- The Washington Times - Thursday, January 2, 2003

President Bush signed his education reform initiative - The No Child Left Behind Act into law one year ago next week. Passage of the legislation was a major victory for America's kids and education reformers. It was also a political win for Mr. Bush fulfilling one of his primary campaign promises and helping his party gain needed credibility on the issue. Yet those involved in boosting Republicans' standing on education see this year as both pivotal and perilous in maintaining momentum.
Leaders on the Hill believe a sustained and systematic strategy to protect and expand the progress made last year both substantively and politically is essential. So for advocates of effective education reform, it's time to go back to school.
Mr. Bush's emphasis on education reform paid handsome political dividends for his party. By concentrating on "education" during the 2000 campaign, and throughout his first two years in office, the President wiped out the Democrats' historical advantage on the issue. His policy initiatives and use of the bully pulpit shrunk the gap from a 23 percent GOP deficit in January 1999 on the question of "which party is more likely to improve education" to a virtual tie in January 2002.
Nevertheless, those who oppose the President's reforms are not going quietly.
One of the first skirmishes will center on funding levels for education programs. A tight federal budget and the even more dire fiscal conditions in many states this year could put Republicans on the defensive right off the bat. House and Senate appropriators agreed to stick with President Bush's request for an overall budget figure of $750.5 billion in the fiscal 2003 budget. "This all but guarantees we'll be forced to under fund education at least from the Democrat's perspective," according to a senior Appropriations Committee aide.
Bracing for the coming onslaught, House Education and Workforce Chairman John Boehner, Republican of Ohio one of the congressional leaders planning this year's education encore knows the perils of arguing on liberals' terrain. "We can't get sucked into that; we have to maintain the moral high ground. If money solved all of our problems in education, we would have fixed the system a long time ago." Boehner points out that Republicans can keep the moral high ground on this issue by focusing on themes such as accountability, excellence and closing the achievement gap among the underprivileged.
Reformers will face another challenge this year when states file implementation plans for the No Child Left Behind Act. This is an extremely critical and dangerous point in the process, according to architects of the new law. States finding it difficult to meet the performance requirements will seek waivers, slowing the process of accountability and excellence contemplated by the Act.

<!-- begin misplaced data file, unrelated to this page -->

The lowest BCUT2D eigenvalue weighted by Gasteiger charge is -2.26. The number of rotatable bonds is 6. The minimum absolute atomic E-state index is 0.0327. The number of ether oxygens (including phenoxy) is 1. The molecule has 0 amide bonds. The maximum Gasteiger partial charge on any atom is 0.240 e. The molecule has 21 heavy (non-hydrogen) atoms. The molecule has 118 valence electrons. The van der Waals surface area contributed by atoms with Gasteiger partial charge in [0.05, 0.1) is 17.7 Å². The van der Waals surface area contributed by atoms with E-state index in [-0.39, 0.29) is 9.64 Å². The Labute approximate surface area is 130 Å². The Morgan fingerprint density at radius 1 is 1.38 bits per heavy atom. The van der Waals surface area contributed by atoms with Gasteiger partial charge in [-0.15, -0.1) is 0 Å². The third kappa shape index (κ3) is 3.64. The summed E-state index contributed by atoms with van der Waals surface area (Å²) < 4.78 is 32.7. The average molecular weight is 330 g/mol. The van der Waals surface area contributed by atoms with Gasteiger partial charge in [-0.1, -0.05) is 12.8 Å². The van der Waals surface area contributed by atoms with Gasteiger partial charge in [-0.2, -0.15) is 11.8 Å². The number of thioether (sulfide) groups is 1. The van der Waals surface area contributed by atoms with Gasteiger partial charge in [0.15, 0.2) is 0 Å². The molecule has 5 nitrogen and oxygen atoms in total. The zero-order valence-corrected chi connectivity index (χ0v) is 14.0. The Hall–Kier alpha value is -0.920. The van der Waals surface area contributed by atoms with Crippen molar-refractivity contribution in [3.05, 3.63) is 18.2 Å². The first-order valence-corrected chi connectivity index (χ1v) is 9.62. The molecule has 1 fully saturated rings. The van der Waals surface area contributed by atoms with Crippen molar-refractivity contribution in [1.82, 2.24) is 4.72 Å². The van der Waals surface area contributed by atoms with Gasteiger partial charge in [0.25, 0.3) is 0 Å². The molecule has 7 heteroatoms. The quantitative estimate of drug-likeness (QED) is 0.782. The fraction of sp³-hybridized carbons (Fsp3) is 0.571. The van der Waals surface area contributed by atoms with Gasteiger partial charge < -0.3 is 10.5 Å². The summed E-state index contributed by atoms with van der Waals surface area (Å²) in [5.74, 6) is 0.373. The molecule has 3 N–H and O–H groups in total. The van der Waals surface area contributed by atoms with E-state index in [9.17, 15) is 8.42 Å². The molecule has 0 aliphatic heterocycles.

"Those who don't want accountability will try to disable the new law at this point in the process," according to Boehner. He says letting states off the hook too easily on accountability goals would be a huge step backward. It's a major part of the education reform debate that Republicans must manage adroitly.
Finally, opponents of reform will attempt to apply old-school ideas to other education legislation scheduled for reauthorization this year, including higher education, vocational education and special education programs. In these three areas, as in the K-12 reforms last year, Republicans must trump the Democrats worn-out rhetoric, calling only for increased money without demanding results, accountability and excellence.
Despite these perils, Mr. Bush and the Republicans also have a unique opportunity to build on the successes of the last two years. One piece of this strategy includes relentlessly repeating their message on education. "When we stop talking about the issue we lose ground to the Democrats," one Republican strategist said. Mr. Boehner added he encourages his colleagues to visit schools in their districts as often as possible: "The best way to get Republicans talking about education is to get them to go to schools and meet with parents, teachers, students and administrators."
Mr. Bush and his backers in Congress, however, must maintain moral clarity on the issue, stressing the need to close the achievement gap between advantaged and disadvantaged students. Losing the high ground on the education issue means fighting over spending more money a sport where liberals always have the home-field advantage.
Education always rates among the top voter concerns rivaling defense and the economy in most polls. Yet continuing progress means talking positively and creatively about the issue, ensuring proper implementation of the No Child Left Behind Act and applying the reform principles from the new law to other areas such as higher education, vocational education and special education. Congress has the opportunity to do all of this in the next two years. Stay tuned for an education encore, coming soon to schools near you.

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